M27 - The Dumbbell Nebula

Credits: Keith Turnecliff, Long Itchington

Messier 27 (M27), also known as the Dumbbell Nebula, Diabolo Nebula or Apple Core Nebula, is a planetary nebula.
The Dumbbell Nebula is large in size and quite bright, which makes it a popular object among amateur astronomers, as it can be seen in binoculars and small telescopes.
It covers an area of 8 by 5.6 arc minutes of apparent sky and has a linear radius of 1.44 light years. The nebula’s faint halo stretches out to more than 15 arc minutes. M27 lies at an approximate distance of 1,360 light years, or 417 parsecs, from Earth and has an apparent magnitude of 7.5. It has the designation NGC 6853 in the New General Catalogue.
Messier 27 is the second brightest planetary nebula in the sky, second only to the Helix Nebula in Aquarius, but probably the easiest one to observe because it has a higher surface brightness than the Helix and is therefore easier to find.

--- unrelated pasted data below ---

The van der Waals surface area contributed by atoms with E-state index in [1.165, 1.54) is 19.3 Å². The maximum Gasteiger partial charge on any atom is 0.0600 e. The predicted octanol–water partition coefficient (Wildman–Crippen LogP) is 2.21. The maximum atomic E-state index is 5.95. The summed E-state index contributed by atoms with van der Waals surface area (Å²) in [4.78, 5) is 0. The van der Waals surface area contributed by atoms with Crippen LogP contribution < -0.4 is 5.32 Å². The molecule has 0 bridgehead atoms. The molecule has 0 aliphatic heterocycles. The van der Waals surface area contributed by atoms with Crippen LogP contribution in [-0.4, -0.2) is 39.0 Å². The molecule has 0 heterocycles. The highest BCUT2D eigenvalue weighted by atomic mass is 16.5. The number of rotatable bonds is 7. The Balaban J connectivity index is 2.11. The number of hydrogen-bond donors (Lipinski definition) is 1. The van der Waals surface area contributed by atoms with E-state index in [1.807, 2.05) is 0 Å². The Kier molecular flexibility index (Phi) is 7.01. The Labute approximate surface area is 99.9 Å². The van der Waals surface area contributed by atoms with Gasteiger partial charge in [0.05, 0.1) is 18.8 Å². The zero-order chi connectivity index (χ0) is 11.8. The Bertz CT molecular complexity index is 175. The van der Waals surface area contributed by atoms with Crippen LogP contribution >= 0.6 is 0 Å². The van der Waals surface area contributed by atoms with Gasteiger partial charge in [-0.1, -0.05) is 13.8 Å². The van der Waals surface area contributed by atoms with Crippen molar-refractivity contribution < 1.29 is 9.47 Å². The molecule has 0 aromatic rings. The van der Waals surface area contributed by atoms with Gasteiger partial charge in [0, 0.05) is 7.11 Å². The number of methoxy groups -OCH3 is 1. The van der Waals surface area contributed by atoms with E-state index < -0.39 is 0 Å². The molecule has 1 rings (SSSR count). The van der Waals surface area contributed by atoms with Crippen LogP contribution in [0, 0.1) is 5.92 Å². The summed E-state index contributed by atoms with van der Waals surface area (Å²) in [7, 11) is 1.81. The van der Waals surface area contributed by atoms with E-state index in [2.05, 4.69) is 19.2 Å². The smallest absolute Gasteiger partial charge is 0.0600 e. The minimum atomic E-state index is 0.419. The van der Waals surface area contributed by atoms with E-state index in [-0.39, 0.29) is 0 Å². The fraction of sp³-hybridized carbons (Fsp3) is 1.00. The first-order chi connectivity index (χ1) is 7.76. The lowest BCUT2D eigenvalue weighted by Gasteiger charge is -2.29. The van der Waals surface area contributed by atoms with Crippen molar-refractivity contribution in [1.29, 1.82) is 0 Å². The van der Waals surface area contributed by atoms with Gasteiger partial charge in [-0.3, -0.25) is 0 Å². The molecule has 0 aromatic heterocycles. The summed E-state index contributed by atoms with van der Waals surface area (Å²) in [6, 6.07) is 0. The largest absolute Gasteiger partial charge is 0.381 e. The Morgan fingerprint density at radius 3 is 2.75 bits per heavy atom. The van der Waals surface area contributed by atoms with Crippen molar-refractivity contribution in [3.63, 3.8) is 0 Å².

The name Dumbbell comes from the English astronomer John Herschel, who observed the nebula in 1828 and compared its shape to that of a dumbbell.

Facts about M27 by Keith Turnecliff

Also known as the Dumbbell Nebula, M27 resides more than 1,200 light-years away in the constellation Vulpecula. The nebula can be spotted with a small telescope most easily in September.

This star chart represents the view from Long Itchington for mid September at 10pm.
Credits: Image courtesy of Starry Night Pro Plus 8, researched and implemented by Keith Turnecliff.